Prairie Dogs Find Powerful Political Allies: Third-Graders

A black-tailed prairie dog on alert for intruders.
A black-tailed prairie dog on alert for intruders.
Taylor Jones

Update below: The Colorado Department of Agriculture refers to them as "destructive rodent pests." The state's wildlife conservation strategy describes them as a "species of greatest conservation need." Ranchers and developers want to nuke them. Environmentalists say they're a key component in a rapidly vanishing ecosystem.

Colorado's deeply ambivalent love-hate relationship with prairie dogs will be on display at the State Capitol this Friday, as pro-growth forces seek to advance a bill that would make it more difficult to relocate prairie-dog colonies that are in the path of new development — as opposed to the much cheaper alternative of, say, simply poisoning them. The measure hasn't attracted much press yet, but it might, since a politically savvy contingent of prairie-dog supporters is marching on the Capitol to publicly denounce the bill: eighty third-graders from the Downtown Denver Expeditionary School, a two-year-old charter school that stresses "connecting learning to real-world issues and needs."

According to a DDES press release, the students have been researching prairie dogs and their habitats and strongly oppose House Bill 16-1010, charmingly titled "A Bill For an Act Concerning the Authorization Process For the Release of Destructive Rodent Pests into a County."

"This bill is awful," DDES third-grader Pierce Benard declares in the release. "It will lead to the destruction of the prairie dogs habitat, and not allow them to be moved. They will die. Prairie dogs are super important to our environment. Without protecting the prairie dogs, the bald eagle will also be in danger." 

Prairie dogs are considered a keystone species for several reasons. They're a staple of the diet of coyotes, foxes, hawks, eagles and the endangered black-footed ferret; when their colonies are plowed under, raptors and other "scenic" species tend to disappear, too. Their burrows can mess up carefully landscaped vegetation but also provide nesting areas for the mountain plover and the burrowing owl. Their historic range decimated by suburban sprawl, they can now be found in increasingly fragmented patches of open space at the fringes of the metro area, hemmed in by new subdivisions. As we reported two years ago in a feature article called "The Dogs of War," even supposedly eco-friendly developments such as Stapleton have sought to exterminate colonies remaining in so-called natural areas, for aesthetic reasons or out of overblown fears about disease.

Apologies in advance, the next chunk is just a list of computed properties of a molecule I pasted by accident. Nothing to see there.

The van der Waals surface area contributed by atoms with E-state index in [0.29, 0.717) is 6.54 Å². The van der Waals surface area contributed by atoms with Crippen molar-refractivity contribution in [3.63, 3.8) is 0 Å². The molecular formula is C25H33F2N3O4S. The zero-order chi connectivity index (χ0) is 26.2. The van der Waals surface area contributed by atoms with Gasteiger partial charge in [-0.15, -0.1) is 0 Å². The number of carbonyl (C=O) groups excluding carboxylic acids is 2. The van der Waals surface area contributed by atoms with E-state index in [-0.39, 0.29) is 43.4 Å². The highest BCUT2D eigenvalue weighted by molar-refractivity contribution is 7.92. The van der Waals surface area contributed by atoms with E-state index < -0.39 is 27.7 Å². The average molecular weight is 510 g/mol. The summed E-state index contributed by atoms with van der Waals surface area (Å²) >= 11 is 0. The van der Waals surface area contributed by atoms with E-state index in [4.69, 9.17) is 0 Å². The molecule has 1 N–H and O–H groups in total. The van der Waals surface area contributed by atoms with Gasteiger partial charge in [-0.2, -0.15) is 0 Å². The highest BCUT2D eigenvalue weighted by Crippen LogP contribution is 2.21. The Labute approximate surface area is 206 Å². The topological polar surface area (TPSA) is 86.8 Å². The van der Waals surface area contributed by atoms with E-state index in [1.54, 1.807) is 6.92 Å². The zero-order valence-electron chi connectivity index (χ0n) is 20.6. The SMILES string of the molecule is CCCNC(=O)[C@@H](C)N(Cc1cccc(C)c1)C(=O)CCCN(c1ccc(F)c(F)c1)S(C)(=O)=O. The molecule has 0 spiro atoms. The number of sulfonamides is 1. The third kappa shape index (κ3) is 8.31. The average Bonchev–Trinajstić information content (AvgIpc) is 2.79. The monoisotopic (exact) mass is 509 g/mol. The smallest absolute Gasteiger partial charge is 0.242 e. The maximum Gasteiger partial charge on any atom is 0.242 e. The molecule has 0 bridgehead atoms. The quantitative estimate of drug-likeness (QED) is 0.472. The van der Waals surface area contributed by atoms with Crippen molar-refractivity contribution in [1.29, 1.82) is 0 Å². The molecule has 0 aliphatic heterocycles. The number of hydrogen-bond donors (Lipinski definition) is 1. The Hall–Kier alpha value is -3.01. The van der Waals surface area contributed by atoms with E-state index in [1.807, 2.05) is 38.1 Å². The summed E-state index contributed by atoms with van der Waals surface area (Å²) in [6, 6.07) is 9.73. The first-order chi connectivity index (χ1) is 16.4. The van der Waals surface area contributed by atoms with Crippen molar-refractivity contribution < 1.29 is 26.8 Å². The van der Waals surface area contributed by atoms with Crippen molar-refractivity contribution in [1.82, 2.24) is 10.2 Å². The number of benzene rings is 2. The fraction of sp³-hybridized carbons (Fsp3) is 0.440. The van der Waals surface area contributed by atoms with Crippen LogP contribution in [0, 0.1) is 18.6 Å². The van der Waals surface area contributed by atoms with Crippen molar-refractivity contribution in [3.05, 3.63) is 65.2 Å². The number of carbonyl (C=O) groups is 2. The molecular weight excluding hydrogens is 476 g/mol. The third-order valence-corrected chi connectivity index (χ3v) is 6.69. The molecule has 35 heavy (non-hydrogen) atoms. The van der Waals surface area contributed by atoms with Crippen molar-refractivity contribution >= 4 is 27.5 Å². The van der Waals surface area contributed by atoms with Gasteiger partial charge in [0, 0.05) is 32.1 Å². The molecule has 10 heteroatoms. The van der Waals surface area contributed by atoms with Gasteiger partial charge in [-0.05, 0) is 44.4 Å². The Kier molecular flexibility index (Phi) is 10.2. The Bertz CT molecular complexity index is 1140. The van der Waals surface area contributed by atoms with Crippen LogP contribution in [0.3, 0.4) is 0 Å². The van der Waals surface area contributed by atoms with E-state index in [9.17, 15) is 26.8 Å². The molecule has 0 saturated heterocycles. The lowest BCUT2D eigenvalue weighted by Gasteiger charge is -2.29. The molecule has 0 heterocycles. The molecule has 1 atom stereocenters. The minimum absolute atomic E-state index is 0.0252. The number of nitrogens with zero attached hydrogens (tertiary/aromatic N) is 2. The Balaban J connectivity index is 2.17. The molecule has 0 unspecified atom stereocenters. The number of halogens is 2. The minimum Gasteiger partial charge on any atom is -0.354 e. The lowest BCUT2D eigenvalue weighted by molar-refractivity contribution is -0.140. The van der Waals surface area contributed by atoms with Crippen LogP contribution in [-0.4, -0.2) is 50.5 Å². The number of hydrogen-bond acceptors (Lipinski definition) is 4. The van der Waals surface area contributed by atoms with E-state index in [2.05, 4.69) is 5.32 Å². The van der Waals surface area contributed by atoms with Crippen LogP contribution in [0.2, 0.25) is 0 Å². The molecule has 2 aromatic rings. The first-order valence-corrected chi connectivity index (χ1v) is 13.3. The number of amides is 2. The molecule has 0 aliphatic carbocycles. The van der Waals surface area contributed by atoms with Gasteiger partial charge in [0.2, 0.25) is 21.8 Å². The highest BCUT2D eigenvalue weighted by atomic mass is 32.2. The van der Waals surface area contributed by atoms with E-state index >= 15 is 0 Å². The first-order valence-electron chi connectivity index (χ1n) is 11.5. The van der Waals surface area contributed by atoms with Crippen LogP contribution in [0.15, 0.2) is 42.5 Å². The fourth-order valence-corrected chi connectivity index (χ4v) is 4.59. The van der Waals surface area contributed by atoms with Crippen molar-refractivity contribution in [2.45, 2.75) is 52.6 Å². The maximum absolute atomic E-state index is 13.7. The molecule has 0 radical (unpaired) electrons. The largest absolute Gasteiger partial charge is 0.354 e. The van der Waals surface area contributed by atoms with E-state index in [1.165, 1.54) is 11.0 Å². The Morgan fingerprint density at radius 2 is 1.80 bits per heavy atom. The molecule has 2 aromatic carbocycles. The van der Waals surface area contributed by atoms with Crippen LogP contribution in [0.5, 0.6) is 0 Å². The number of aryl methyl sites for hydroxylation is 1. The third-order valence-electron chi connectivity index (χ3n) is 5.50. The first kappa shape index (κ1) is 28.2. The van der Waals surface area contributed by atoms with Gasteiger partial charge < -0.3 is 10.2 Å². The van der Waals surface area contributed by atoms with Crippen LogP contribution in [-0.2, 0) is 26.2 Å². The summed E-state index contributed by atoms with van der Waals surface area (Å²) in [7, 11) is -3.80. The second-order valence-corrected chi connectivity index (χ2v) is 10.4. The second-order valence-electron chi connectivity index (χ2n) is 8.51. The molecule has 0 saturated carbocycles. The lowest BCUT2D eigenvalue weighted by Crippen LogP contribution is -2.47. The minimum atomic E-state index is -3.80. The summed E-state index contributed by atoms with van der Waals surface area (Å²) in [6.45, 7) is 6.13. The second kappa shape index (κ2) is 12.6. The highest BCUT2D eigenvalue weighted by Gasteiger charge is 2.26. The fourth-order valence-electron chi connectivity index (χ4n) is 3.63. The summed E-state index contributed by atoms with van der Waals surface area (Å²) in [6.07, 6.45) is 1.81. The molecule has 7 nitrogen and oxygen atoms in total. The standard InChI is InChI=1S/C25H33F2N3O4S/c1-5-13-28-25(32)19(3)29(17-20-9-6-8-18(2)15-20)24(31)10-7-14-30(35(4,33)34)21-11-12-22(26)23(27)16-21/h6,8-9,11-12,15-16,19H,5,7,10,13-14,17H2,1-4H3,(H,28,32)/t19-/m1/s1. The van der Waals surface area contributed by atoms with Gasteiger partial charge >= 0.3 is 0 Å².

The cover illustration for the 2013 Westword feature "The Dogs of War."
The cover illustration for the 2013 Westword feature "The Dogs of War."
Photo: Thinkstock; Photo Illustration: Jay Vollmar

WildEarth Guardians releases an annual Report From the Burrow, evaluating the conservation efforts by western states with imperiled prairie-dog populations. The latest report, issued this week, gives Colorado a "B" for its efforts — but that's only in contrast to the failing grades of states such as Nebraska and North Dakota, where officials are more openly hostile to saving prairie dogs. Colorado has managed to preserve some significant colonies as part of protected grasslands, including at the Rocky Mountain Arsenal National Wildlife Refuge. But state legislators have also worked hard over the years to set up hurdles to relocation of colonies threatened by development — even if the transfer is between private landowners. Few relocations take place now because of the imposing county and state authorizations required, and House Bill 16-1010 would add to that red tape.

But are the sponsors of the bill prepared to face the wrath of Pierce Benard and his colleagues? Can they weather the withering questions from smart-alecky reporters as TV crews track the students during the long march (four blocks) from campus to the Capitol? Can they duck the students as they hold a press conference and explain that their research has taught them that prairie dogs have one of the most sophisticated languages in the animal kingdom, and what the heck are we doing gassing these intelligent, super-important rodents? 

Perhaps it's unlikely that the young protesters can alter the state's tendency to treat prairie dogs as pests. But lawmakers should remember a bit of advice attributed to W.C. Fields: Never work with animals or kids. 

Update, February 4, 11:00 a.m.: The Downtown Denver Expeditionary School has rescheduled the event for Monday, February 8. Students will march from the school to the Capitol starting at noon, with three of them prepared to speak on the bill at 1:30. 

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